Looking at that list, I got the feeling that you'd want to push that PG-awareness down 
into the block-io layer as well, then, so as to be able to optimise for (perhaps) 
conflicting goals depending on what the app does; for the IO system to be able to read 
the apps mind it needs to have some knowledge of what the app is / needs / wants and I 
get the impression that this awareness needs to go deeper than the FS only.


(But you might have time to rewrite Linux/BSD as a PG-OS? just kidding!)

-----Original Message-----
From: [EMAIL PROTECTED] [mailto:[EMAIL PROTECTED] Behalf Of Matt Clark
Sent: Thursday, October 21, 2004 9:58 AM
Subject: [PERFORM] Anything to be gained from a 'Postgres Filesystem'?

I suppose I'm just idly wondering really.  Clearly it's against PG
philosophy to build an FS or direct IO management into PG, but now it's so
relatively easy to plug filesystems into the main open-source Oses, It
struck me that there might be some useful changes to, say, XFS or ext3, that
could be made that would help PG out.

I'm thinking along the lines of an FS that's aware of PG's strategies and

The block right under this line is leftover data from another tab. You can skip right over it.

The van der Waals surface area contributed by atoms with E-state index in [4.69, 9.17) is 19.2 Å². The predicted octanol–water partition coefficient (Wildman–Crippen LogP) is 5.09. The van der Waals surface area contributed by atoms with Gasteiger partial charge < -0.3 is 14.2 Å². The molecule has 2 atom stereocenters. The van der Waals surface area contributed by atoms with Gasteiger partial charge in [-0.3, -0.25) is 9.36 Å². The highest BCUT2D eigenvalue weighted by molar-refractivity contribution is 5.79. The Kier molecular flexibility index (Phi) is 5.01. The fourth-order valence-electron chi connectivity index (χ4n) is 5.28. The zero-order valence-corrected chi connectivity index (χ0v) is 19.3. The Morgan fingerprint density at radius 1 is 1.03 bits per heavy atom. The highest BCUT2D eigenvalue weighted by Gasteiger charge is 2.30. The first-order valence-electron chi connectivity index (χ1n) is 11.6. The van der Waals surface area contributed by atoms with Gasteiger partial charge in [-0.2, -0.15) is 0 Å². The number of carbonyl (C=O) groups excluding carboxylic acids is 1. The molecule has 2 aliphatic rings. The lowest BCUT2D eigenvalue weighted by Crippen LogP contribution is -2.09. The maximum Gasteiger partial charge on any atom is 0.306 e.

requirements and therefore optimised to make those activities as efiicient
as possible - possibly even being aware of PG's disk layout and treating
files differently on that basis.

Not being an FS guru I'm not really clear on whether this would help much
(enough to be worth it anyway) or not - any thoughts?  And if there were
useful gains to be had, would it need a whole new FS or could an existing
one be modified?

So there might be (as I said, I'm not an FS guru...):
* great append performance for the WAL?
* optimised scattered writes for checkpointing?
* Knowledge that FSYNC is being used for preserving ordering a lot of the
time, rather than requiring actual writes to disk (so long as the writes
eventually happen in order...)?


Matt Clark
Ymogen Ltd
P: 0845 130 4531
W: https://ymogen.net/
M: 0774 870 1584

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